total factor productivity, which incorporates capital and labour inputs
– are crude and hard to compare across borders.
He cites Japan’s
retail sector, regularly branded as inefficient. The basic measure of
retail-sector productivity is how much of a product an employee can
shift in an hour. On this measure, Germany does well. That turns out to
be because of restricted opening hours, which oblige customers to make
hefty purchases in one go. Japan does badly. Cavernous US superstores
do better than cramped noodle or tofu shops. Japan also has a dense
network of convenience stores on almost every city block, open 24
hours, allowing people to shop whenever they want. This makes them
inefficient, since purchases are less concentrated.
is made, either, for the fact that Japanese shops tend to be within
walking or, at most, cycling distance. Figures do not capture the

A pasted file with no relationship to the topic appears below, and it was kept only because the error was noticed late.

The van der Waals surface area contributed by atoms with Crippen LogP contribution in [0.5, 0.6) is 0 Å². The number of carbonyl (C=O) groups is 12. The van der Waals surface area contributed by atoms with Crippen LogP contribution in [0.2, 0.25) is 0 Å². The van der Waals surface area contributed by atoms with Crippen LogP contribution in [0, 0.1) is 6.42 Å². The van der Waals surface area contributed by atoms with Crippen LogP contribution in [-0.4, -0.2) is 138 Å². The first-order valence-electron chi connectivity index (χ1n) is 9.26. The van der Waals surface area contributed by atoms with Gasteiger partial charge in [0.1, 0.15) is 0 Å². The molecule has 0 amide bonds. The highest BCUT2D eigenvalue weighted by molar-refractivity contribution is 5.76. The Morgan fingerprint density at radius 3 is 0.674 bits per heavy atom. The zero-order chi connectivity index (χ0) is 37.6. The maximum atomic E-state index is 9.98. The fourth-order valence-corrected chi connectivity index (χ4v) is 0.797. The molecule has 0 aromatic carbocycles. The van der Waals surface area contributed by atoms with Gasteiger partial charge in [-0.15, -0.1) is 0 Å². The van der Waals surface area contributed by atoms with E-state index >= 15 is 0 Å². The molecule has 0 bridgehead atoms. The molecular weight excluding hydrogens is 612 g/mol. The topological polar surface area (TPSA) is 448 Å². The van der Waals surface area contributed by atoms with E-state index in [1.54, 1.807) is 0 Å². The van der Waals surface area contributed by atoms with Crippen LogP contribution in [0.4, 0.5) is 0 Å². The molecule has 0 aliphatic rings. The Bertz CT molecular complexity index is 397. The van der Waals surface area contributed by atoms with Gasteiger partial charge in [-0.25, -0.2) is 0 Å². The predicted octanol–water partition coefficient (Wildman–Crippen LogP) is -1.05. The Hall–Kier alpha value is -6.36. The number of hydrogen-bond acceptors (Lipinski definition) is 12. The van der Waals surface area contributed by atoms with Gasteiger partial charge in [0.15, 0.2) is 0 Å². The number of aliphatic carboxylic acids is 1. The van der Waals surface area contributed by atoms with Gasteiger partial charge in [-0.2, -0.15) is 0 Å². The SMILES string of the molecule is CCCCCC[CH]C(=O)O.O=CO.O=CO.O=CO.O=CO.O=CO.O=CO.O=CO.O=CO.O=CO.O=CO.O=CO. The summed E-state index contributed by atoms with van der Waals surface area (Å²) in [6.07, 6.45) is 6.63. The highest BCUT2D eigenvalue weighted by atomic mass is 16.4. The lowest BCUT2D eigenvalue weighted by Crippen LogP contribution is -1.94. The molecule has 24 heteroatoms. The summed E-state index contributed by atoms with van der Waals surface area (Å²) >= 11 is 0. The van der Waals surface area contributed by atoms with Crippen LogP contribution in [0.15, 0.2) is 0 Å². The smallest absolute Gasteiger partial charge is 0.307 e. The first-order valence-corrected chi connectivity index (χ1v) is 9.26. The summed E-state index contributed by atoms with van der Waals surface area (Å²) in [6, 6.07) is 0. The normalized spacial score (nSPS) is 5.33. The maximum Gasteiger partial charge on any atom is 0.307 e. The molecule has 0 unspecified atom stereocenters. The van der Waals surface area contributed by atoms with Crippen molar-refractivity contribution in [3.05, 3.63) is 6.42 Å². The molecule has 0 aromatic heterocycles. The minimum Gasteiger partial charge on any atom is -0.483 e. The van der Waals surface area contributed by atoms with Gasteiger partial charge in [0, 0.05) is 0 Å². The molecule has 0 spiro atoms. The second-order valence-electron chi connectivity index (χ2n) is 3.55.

inconvenience of having to travel, or the externalities associated with
long shopping expeditions: traffic accidents, pollution, road
Here is the full article, interesting throughout. The quality of Japanese service, by the way, is miles ahead of anywhere else (though stores don’t like to take returns) and those subjective pleasures of the shopping experience don’t get picked up by the numbers either. I can’t imagine how a Japanese would feel moving to Germany or Austria.
Drivers who are
similar in all respects–age, gender, driving record–pay roughly the
same premiums whether they drive 5,000 or 50,000 miles per year, even
though the likelihood of a collision increases with each mile. This
“all-you-can-drive” pricing scheme imposes significant costs on
society: more traffic accidents, congestion, air pollution, greenhouse
gas emissions, and dependence on oil.
…the effect of PAYD on miles traveled and gasoline
consumption would be significant: a 6.5 percent reduction under
conservative estimates, and others suggest the reduction could be as
high as 10 percent. To put that in perspective, it would take an